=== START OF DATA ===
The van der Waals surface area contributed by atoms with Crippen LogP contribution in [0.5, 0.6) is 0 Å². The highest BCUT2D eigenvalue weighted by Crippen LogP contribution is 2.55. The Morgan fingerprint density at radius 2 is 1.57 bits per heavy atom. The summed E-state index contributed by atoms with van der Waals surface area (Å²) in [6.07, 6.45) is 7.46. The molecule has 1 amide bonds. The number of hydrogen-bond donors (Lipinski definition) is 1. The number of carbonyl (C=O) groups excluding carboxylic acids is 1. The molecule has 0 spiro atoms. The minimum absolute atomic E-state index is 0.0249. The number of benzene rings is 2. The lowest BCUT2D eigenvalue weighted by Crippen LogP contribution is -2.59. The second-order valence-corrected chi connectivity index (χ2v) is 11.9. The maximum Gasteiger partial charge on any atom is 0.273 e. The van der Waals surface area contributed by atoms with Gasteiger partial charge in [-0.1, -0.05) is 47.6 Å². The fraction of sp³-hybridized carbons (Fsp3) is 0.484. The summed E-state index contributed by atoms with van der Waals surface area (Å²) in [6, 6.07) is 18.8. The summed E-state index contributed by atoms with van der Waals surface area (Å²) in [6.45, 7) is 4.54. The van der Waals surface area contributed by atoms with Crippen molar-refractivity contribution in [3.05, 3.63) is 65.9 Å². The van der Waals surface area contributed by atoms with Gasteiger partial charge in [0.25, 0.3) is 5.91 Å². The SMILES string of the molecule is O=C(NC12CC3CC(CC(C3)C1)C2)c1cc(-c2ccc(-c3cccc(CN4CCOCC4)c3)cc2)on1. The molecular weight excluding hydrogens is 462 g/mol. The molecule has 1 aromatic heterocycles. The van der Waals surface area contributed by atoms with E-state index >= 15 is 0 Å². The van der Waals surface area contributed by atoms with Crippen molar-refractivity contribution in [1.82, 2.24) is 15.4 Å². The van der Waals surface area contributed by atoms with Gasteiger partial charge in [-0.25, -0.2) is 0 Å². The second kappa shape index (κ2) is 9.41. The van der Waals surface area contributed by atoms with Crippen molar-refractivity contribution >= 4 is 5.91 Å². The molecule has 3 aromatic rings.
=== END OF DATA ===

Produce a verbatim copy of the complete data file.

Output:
The van der Waals surface area contributed by atoms with Crippen LogP contribution in [0.5, 0.6) is 0 Å². The highest BCUT2D eigenvalue weighted by Crippen LogP contribution is 2.55. The Morgan fingerprint density at radius 2 is 1.57 bits per heavy atom. The summed E-state index contributed by atoms with van der Waals surface area (Å²) in [6.07, 6.45) is 7.46. The molecule has 1 amide bonds. The number of hydrogen-bond donors (Lipinski definition) is 1. The number of carbonyl (C=O) groups excluding carboxylic acids is 1. The molecule has 0 spiro atoms. The minimum absolute atomic E-state index is 0.0249. The number of benzene rings is 2. The lowest BCUT2D eigenvalue weighted by Crippen LogP contribution is -2.59. The second-order valence-corrected chi connectivity index (χ2v) is 11.9. The maximum Gasteiger partial charge on any atom is 0.273 e. The van der Waals surface area contributed by atoms with Gasteiger partial charge in [-0.1, -0.05) is 47.6 Å². The fraction of sp³-hybridized carbons (Fsp3) is 0.484. The summed E-state index contributed by atoms with van der Waals surface area (Å²) in [6, 6.07) is 18.8. The summed E-state index contributed by atoms with van der Waals surface area (Å²) in [6.45, 7) is 4.54. The van der Waals surface area contributed by atoms with Crippen molar-refractivity contribution in [3.05, 3.63) is 65.9 Å². The van der Waals surface area contributed by atoms with Gasteiger partial charge in [0.25, 0.3) is 5.91 Å². The SMILES string of the molecule is O=C(NC12CC3CC(CC(C3)C1)C2)c1cc(-c2ccc(-c3cccc(CN4CCOCC4)c3)cc2)on1. The molecular weight excluding hydrogens is 462 g/mol. The molecule has 1 aromatic heterocycles. The van der Waals surface area contributed by atoms with E-state index >= 15 is 0 Å². The van der Waals surface area contributed by atoms with Crippen molar-refractivity contribution in [1.82, 2.24) is 15.4 Å². The van der Waals surface area contributed by atoms with Gasteiger partial charge in [-0.25, -0.2) is 0 Å². The second kappa shape index (κ2) is 9.41. The van der Waals surface area contributed by atoms with Crippen molar-refractivity contribution >= 4 is 5.91 Å². The molecule has 3 aromatic rings.